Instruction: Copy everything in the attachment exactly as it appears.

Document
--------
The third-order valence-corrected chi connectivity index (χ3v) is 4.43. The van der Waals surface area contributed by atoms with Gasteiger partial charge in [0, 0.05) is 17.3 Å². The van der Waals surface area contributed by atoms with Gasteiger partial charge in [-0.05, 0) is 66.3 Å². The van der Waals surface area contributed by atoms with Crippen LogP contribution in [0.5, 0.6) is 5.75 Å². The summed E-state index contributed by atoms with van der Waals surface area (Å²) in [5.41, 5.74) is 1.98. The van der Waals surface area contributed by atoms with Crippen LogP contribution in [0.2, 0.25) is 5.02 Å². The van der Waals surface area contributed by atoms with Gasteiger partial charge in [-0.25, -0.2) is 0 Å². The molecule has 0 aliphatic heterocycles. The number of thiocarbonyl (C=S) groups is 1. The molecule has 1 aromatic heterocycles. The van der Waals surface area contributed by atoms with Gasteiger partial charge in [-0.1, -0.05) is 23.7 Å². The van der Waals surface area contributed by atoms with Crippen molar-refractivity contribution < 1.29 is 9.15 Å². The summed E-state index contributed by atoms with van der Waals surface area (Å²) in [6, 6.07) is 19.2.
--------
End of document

The third-order valence-corrected chi connectivity index (χ3v) is 4.43. The van der Waals surface area contributed by atoms with Gasteiger partial charge in [0, 0.05) is 17.3 Å². The van der Waals surface area contributed by atoms with Gasteiger partial charge in [-0.05, 0) is 66.3 Å². The van der Waals surface area contributed by atoms with Crippen LogP contribution in [0.5, 0.6) is 5.75 Å². The summed E-state index contributed by atoms with van der Waals surface area (Å²) in [5.41, 5.74) is 1.98. The van der Waals surface area contributed by atoms with Crippen LogP contribution in [0.2, 0.25) is 5.02 Å². The van der Waals surface area contributed by atoms with Gasteiger partial charge in [-0.25, -0.2) is 0 Å². The molecule has 0 aliphatic heterocycles. The number of thiocarbonyl (C=S) groups is 1. The molecule has 1 aromatic heterocycles. The van der Waals surface area contributed by atoms with Gasteiger partial charge in [-0.1, -0.05) is 23.7 Å². The van der Waals surface area contributed by atoms with Crippen molar-refractivity contribution < 1.29 is 9.15 Å². The summed E-state index contributed by atoms with van der Waals surface area (Å²) in [6, 6.07) is 19.2.